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Although New Zealand's air quality is already fairly high, Associate Environment Minister Nanaia Mahuta said there were still areas of the country where there were issues, particularly during winter.
"Certain places have spikes in air pollution, mainly from burning wood and coal for home heating."
She said this could lead to severe health impacts, including shortness of breath, chest pain, heart and disease and even premature death.
To tackle the issue, the Government is looking at getting rid of all solid-fuel fires – such as older style wood and coal-fuelled fireplaces.
Mahuta said people using these heating appliances would be allowed to keep them until they reached the end of their life.
But after that, they would be required to replace them with new, lower-emitting burners, unless a household or property is larger than 2ha.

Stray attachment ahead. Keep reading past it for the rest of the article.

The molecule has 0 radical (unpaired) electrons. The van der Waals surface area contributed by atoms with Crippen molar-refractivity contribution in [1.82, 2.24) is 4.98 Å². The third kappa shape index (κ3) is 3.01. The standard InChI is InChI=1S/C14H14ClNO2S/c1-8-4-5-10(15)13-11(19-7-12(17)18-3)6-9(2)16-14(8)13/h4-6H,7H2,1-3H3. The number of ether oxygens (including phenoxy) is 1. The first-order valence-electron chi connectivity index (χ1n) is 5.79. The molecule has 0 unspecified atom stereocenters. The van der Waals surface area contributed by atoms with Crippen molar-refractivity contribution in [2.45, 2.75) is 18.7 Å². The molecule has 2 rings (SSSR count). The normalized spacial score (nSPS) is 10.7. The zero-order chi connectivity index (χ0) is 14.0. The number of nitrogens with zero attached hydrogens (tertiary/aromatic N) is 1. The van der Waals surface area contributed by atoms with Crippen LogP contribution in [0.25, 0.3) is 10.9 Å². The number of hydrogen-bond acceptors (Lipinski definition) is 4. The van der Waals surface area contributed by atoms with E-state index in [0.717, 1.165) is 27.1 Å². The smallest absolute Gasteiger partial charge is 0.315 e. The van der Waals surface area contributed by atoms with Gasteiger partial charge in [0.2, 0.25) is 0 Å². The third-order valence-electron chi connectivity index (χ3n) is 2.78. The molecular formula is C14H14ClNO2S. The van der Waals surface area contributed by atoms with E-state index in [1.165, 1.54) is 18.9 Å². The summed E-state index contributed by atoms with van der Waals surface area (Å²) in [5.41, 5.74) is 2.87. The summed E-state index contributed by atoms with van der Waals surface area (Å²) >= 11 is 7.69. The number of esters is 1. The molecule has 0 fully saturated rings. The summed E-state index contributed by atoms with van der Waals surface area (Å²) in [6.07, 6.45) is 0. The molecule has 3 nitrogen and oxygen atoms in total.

"We are not proposing the removal of existing burners because we need to balance air quality improvements with the ability of households to maintain warm and dry homes," Mahuta said.
The changes won't affect most New Zealanders – some 90 percent of the burners on the market already meet the proposed standard.
And large retail chains, such as Bunnings and The Warehouse, already include cheap low-emitting fuel-burner options.
Mahuta added that the proposals would bring New Zealand's air quality standards in line with those at an international level.
She said improved air quality as a result of this proposal would amount to a saving of roughly $820 million of health care costs over the next 10 years.
A two-month consultation on the proposal begins today and will run until April 24.